Chilblains - Causes

What are chilblains and what causes them?

Chilblains (sometimes called pernio) are small, itchy, painful, red swellings on the skin. Chilblains are caused by an abnormal skin reaction to cold. They tend to occur on 'extremities' that easily become cold. That is, your toes, fingers, nose and earlobes. However, other areas of skin sometimes develop chilblains when they become cold. For example, your heels, lower legs and thighs (especially in horse riders).

Chilblains are quite common. They can occur at any age. They are most common in children and in older people. They also occur more in women than in men. It is not clear why some people get chilblains when their skin gets cold. The tiny blood vessels under the skin narrow (constrict) when the skin becomes cold. The blood supply to areas of skin may then become very slow. As the skin re-warms there is some leakage of fluid from the blood vessels into the tissues. In some way this causes areas of inflammation and swelling, leading to chilblains.

The speed (rate) of temperature change may play a part. Some people get chilblains if they warm up cold skin too quickly. For example, with a hot water bottle or by sitting very close to a fire.

What makes chilblains more likely?

Most chilblains occur in people who are otherwise healthy. However, some factors may make some people more prone to chilblains, such as:

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  • Chilblains; NICE CKS, August 2013 (UK access only)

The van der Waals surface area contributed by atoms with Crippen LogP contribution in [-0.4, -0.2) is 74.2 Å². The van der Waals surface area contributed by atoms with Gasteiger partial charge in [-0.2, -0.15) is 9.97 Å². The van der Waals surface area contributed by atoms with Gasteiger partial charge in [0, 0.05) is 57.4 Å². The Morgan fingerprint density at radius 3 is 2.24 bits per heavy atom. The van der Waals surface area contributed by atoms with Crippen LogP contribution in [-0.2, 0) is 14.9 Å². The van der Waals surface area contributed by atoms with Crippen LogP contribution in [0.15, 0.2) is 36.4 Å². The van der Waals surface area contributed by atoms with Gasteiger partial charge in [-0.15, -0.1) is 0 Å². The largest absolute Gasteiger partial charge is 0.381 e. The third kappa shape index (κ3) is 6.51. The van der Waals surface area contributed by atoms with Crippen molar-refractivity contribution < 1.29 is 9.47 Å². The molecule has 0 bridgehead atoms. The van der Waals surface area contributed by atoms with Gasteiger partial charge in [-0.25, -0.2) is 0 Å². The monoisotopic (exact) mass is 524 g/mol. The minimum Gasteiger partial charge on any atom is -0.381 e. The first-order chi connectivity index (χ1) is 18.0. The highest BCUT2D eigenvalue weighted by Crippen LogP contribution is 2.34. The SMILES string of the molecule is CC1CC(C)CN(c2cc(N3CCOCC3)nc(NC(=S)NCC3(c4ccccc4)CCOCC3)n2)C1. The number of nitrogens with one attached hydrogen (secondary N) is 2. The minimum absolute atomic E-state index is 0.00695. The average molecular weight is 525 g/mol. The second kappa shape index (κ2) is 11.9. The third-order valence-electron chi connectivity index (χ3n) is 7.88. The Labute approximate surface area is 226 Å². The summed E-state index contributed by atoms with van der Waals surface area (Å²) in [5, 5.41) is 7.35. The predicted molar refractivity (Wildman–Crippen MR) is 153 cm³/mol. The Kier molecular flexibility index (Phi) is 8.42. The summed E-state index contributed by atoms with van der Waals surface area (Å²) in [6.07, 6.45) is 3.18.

• Gordon R, Arikian AM, Pakula AS; Chilblains in Southern California: two case reports and a review of the literature. J Med Case Rep. 2014 Nov 22 8:381. doi: 10.1186/1752-1947-8-381.
  • Chilblains; DermNet NZ
  • Almahameed A, Pinto DS; Pernio (chilblains). Curr Treat Options Cardiovasc Med. 2008 Apr 10(2):128-35.
  • Ozmen M, Kurtoglu V, Can G, et al; The capillaroscopic findings in idiopathic pernio: is it a microvascular disease? Mod Rheumatol. 2013 Sep 23(5):897-903. doi: 10.1007/s10165-012-0768-9. Epub 2012 Sep 24.
Author:
Dr Mary Harding
Peer Reviewer:
Dr Hannah Gronow
Document ID:
4583 (v42)
Last Checked:
03 July 2016
Next Review:
03 July 2019

Disclaimer: This article is for information only and should not be used for the diagnosis or treatment of medical conditions. Patient Platform Limited has used all reasonable care in compiling the information but make no warranty as to its accuracy. Consult a doctor or other health care professional for diagnosis and treatment of medical conditions. For details see our conditions.